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MUHAMMAD: Amiri Baraka and a Woman Named 'Cookie' at the Whisky a Go Go

Askia Muhammad | 1/29/2014, 3 p.m.
Askia Muhammad

I don’t know if the dearly departed Poet Laureate and Black literary genius Amiri Baraka would have ever even gone to the world famous Whisky a Go Go on Sunset Strip in Hollywood. He was always such a literary savant, Beat Poet, and coffeehouse-trend-setter, the idea of him in a discothèque, especially one where scantily clad women danced in cages, just does not compute.

While I grew up in Los Angeles, I probably would never have gone there myself, except that in 1968 after the murder of Dr. Martin Luther King Jr., I was offered an internship at Newsweek magazine. I worked that summer in the Los Angeles bureau, and since I was working for one of the news industry’s famous “Seven Sisters – ABC, CBS, NBC, The New York Times, The Washington Post, Time, and Newsweek,” I viewed myself as much more cosmopolitan than the kid who left L.A. two years earlier to study journalism at San Jose State University. So I figured I owed it to myself to visit, at least one time, the famous birthplace of the disco movement.

Everything was different in 1968. We were still called Negroes. I was still C.K. Moreland Jr., Kwame Ture was still Stokely Carmichael, and Amiri Baraka was still LeRoi Jones. While at NW I met poet Quincy Troupe, and contributed two poems to his first anthology: Watts Writers and Poets. I joined a writers’ workshop led by Louise Merriweather. I interviewed Jose Feliciano. When I called the vice presidents of Fortune 500 corporations, they called me back. I was calling from Newsweek; I never had to stoop to do my thing. I was, as we say, “picking in high cotton.”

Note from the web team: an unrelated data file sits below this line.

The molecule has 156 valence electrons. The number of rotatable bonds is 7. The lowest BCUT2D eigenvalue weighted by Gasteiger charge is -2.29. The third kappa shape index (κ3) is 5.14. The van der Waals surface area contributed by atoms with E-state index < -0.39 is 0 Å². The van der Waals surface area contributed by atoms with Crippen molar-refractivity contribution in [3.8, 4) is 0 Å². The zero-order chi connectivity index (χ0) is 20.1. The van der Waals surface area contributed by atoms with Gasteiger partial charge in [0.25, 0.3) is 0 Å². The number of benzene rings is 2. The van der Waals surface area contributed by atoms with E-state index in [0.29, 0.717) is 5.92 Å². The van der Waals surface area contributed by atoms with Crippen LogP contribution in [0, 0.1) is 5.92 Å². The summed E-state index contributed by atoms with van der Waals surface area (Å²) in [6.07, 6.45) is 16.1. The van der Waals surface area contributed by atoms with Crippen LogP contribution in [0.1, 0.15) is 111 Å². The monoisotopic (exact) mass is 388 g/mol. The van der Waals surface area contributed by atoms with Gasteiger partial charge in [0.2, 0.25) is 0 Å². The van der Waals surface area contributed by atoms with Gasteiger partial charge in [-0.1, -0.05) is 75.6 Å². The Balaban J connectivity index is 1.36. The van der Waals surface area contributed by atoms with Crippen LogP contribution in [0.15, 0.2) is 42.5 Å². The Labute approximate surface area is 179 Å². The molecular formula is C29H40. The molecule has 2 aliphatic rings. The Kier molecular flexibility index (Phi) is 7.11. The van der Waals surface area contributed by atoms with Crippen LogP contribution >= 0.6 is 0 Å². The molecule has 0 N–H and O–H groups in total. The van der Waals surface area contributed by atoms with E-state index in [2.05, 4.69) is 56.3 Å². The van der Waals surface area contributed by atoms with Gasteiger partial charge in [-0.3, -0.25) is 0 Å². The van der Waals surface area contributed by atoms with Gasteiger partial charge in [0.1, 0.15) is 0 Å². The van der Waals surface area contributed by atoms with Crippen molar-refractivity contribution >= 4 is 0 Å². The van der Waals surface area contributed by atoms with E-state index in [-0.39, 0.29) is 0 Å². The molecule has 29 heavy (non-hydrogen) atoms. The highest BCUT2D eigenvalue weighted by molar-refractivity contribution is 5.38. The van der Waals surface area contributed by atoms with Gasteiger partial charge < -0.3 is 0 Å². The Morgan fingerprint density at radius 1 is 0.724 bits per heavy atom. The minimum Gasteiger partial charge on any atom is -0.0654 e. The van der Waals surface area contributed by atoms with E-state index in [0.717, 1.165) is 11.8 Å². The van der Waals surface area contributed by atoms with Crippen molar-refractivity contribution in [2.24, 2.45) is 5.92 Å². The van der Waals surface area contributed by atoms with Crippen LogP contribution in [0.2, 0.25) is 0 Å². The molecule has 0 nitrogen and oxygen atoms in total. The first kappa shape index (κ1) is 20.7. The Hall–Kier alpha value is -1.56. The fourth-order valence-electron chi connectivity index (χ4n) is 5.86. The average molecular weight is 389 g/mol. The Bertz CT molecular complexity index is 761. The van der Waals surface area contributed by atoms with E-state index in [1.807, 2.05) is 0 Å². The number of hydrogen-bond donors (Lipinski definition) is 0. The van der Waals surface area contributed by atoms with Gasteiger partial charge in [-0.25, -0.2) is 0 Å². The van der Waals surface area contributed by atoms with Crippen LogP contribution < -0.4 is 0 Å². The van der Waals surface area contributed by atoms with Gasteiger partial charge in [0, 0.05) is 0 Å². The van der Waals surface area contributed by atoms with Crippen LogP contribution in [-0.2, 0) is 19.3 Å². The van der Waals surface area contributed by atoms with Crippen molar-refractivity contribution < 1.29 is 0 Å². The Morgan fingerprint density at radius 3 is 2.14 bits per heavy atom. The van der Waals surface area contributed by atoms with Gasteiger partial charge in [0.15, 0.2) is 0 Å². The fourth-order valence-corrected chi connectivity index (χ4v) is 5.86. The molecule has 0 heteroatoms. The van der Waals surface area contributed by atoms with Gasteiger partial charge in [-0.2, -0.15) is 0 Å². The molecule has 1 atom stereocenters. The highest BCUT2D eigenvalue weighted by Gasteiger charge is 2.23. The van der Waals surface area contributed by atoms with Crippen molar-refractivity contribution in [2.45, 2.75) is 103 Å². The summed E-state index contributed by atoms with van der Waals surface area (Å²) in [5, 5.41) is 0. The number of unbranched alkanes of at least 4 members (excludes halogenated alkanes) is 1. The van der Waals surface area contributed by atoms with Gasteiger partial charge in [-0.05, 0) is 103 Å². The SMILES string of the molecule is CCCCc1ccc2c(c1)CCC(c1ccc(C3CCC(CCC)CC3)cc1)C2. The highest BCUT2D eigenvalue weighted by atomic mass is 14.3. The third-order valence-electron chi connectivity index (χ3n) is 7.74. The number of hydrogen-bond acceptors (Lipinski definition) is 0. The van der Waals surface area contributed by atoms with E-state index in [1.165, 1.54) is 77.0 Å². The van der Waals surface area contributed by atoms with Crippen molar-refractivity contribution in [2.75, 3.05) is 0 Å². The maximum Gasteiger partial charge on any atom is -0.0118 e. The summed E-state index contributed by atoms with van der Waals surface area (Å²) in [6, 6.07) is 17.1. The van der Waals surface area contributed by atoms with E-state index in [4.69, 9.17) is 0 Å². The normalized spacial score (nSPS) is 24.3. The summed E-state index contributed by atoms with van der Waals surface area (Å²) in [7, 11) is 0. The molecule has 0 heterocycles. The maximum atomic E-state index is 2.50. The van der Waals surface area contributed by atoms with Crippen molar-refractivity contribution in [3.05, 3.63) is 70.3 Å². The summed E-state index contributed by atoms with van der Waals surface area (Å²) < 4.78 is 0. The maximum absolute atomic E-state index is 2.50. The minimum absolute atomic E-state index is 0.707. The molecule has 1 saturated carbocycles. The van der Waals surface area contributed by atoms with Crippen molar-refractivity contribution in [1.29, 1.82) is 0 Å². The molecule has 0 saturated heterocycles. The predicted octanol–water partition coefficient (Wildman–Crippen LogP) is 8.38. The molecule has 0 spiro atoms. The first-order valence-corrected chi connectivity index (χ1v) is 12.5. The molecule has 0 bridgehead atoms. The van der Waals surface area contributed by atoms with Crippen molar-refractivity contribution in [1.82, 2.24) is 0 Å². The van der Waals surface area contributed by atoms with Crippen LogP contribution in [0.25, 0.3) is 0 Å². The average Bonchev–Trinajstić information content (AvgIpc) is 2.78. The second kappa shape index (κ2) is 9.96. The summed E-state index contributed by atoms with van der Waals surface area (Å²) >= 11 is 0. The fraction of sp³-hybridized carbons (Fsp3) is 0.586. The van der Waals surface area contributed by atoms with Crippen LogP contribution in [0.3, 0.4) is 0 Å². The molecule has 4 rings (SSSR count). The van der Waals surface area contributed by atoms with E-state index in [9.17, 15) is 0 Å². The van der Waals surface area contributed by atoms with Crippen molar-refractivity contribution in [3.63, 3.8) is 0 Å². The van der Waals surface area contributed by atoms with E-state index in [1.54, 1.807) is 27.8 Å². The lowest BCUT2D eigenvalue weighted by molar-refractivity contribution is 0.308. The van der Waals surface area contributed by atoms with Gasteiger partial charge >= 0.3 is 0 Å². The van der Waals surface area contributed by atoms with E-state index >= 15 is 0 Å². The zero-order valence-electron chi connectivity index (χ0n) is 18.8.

When I went to the disco that Sunday evening, I met a woman there whose name was “Cookie.” For the rest of the summer, I kept company with Cookie.

Cookie introduced me to many new things. She also took me to the home of a man I had known 12-13 years earlier, when we were both playing Little League baseball at Ross Snyder Park. His name was Paul Mossett. By the summer 1968 when I was a budding reporter, Paul was a lieutenant in the Black Panther Party.

Because I first came to his house at 111th and Grape Streets in Watts with Cookie, and because he remembered me from Ross Snyder playground, I was permitted to come around often. L.A. Black Panther Party immortals, Erika Huggins, and Bunchy Carter were often there when I went to see Cookie.

One day when I went there after work, there were three police cars parked outside Paul’s house. The cars were all empty and there were no cops in sight. I went inside and told Paul. He peeked out of a window, and it seems that before I could sit down (without a weapon of course); Party members were passing out shotguns and taking positions by the windows and doors. I imagined that I was going to die there and that the headlines would read: “Newsweek reporter killed in Black Panther shootout.”

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